You cannot appreciate a work of art when under stress or in a rush, and in an airport you are both. Can you draw a picture of the last terminal you flew out of? But there is one, officially dedicated 60 years ago, whose design is so strong and bold as to startle even the most agitated passenger. This is Eero Saarinen’s TWA Flight Center at JFK Airport, the only airline terminal—past or present—to be universally acknowledged as a masterwork.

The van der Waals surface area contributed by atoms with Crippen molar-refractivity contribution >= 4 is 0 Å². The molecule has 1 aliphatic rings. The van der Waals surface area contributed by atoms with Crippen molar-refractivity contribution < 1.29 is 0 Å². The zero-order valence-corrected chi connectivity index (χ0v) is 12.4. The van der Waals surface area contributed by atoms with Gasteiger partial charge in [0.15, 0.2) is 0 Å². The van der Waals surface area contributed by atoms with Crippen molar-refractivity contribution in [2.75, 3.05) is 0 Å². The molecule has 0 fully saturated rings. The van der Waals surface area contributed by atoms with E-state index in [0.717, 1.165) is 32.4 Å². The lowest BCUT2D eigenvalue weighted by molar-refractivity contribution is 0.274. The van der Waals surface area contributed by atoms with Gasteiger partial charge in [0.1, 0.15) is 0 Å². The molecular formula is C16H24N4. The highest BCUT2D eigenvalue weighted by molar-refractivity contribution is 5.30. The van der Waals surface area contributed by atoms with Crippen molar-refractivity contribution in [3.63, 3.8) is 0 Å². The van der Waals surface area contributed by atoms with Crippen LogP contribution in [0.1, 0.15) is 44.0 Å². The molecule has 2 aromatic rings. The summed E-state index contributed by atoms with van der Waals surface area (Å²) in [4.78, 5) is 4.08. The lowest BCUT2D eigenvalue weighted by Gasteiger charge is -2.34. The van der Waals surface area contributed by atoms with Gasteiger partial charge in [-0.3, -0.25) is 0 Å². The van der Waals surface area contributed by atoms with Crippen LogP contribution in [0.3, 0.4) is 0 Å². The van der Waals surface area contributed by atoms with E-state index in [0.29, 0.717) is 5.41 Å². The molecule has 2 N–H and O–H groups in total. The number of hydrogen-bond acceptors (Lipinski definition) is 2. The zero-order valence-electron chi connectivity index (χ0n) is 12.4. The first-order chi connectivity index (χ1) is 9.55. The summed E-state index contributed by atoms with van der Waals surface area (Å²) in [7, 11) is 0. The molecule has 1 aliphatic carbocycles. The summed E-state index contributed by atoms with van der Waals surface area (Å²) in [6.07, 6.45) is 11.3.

It takes the form of a mighty predatory bird, wings upraised and talons extended as if to seize its prey—the departing passenger. The talons are actually buttresses and, like the roof they carry, are of smoothly curving concrete. Even before air travelers stepped beneath its projecting canopy, they had the sensation of graceful fluid motion, a sensation that continued uninterrupted through the curvilinear hall—where the chili-pepper-red carpets of the interior offered a lively contrast with the monochrome hue of the exterior—right up to the moment they stepped into their waiting aircraft at its far end.